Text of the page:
By Corey Zoubkov ’16
Lawmakers in Puerto Rico introduced a bill that could have education officials identify obese children and help parents address the issue. If passed, these parents will be allowed six months to get their children healthy. If the parents don’t get their kids healthy, they could be labeled abusive or mistreated. To top it all off, $500 in fines may have to be paid if this deadline is not reached. Wait six more, and you’re looking at another fine of $800.
In 2011, the US National Library of Medicine National Institutes of Health published a study titled “Occurrence and correlates of overweight and obesity among island Puerto Rican youth”. The study concluded that youth in Puerto Rico have higher rates of obesity than here in mainland America. 40% of Puerto Rican youth between ages 10 and 19 were reported overweight or obese by 2008 US Census data.
While we have an obesity epidemic here, Puerto Rico clearly has a much larger issue at hand. It is in their best interest to take some kind of actions.
But why fine the parents? Sometimes, having an unhealthy child is not totally in a parent’s control. Some parents may be too busy to track everything their kid eats. There may be no guardians to take them outside for physical activity. Some parents may simply be unaware of how to live a healthy lifestyle.
Other parents might not know how to take a stance against their children. Kids can be out of control. Parenting doesn’t come with a manual, and it takes time to master the craft. Though this is something the parent has control over, lacking the skills doesn’t constitute a $500 fine.
Some children might need more help than others. Obesity may take a long time to defeat.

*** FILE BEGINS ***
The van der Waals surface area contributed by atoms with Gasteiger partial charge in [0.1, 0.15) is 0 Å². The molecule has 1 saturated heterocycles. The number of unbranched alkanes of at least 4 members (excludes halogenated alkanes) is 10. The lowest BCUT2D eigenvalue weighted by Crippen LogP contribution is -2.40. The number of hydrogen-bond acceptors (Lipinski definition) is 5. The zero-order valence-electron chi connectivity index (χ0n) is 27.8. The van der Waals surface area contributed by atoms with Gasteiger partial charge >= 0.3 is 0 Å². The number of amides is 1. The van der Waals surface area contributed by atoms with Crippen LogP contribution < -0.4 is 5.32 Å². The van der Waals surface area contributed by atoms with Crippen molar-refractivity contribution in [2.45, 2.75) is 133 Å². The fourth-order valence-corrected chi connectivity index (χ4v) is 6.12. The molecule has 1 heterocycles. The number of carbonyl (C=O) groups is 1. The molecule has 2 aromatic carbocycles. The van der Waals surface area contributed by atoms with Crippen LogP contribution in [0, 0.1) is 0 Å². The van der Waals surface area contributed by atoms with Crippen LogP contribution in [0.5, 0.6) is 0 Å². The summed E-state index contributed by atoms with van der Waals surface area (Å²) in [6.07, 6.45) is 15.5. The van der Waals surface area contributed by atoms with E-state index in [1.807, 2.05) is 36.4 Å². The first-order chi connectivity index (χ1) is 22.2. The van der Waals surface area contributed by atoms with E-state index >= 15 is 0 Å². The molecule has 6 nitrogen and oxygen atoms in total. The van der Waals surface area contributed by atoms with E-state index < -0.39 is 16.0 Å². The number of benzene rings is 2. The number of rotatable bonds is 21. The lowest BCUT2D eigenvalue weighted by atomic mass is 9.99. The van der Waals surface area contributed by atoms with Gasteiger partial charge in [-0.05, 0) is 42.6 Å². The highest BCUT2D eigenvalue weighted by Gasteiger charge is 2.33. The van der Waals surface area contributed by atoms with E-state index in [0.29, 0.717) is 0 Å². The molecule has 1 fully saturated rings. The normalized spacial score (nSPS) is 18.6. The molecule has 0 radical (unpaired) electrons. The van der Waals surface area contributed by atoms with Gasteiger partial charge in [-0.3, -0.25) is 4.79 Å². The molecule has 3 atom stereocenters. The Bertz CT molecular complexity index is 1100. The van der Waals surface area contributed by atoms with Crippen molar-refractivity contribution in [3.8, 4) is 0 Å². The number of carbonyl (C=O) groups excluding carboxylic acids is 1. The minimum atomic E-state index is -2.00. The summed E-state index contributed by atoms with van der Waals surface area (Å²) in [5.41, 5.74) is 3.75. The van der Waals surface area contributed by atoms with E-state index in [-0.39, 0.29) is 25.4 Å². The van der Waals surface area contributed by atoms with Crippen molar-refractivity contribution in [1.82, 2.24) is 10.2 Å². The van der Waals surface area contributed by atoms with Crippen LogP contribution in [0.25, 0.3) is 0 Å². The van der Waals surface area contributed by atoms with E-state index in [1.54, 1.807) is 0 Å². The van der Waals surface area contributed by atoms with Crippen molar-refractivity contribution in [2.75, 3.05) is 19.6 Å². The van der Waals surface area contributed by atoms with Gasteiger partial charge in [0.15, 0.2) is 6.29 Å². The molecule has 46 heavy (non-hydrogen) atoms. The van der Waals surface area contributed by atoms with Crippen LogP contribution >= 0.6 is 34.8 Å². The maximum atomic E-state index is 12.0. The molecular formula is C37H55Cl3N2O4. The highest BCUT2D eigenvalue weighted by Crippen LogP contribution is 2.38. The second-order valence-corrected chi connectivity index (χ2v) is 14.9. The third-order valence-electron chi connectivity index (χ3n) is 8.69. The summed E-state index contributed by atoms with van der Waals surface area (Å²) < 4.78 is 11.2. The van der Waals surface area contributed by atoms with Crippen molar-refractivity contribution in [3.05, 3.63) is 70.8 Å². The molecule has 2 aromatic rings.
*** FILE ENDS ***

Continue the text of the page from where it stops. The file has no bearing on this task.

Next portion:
Children may also be overworked to meet the six month deadline, depending how bad their case it. Turning an obesity problem into a child abuse problem doesn’t solve anything.
There are many other factors that come into play with obesity, not just parenting. In 2011, the US National Library of Medicine National Institutes of Health reported in a study titled “An overview analysis of the time people spend outdoors” that people spend one to two hours per day outside in the summer.
Summer time is when kids are free from school and the weather is great. We live in a digital age, with lots of technology and more ways to entertain ourselves in one location. Though a necessity, outdoor activity is becoming a less significant part of our lives.
Some might argue that this an outright invasion of government into personal lives. While that may be true, a law that enforces a healthy lifestyle could leave a positive impact.
Puerto Rico think twice before passing their bill aiming to fight child obesity. It is definitely an issue that needs to be addressed in the commonwealth. Fining parents will not solve the issue though. Education officials responsible for identifying children as obese should investigate each individual case instead of going straight for the parents. It may not be the parents’ fault, and there are many other reasons why obesity is so prevalent in Puerto Rico.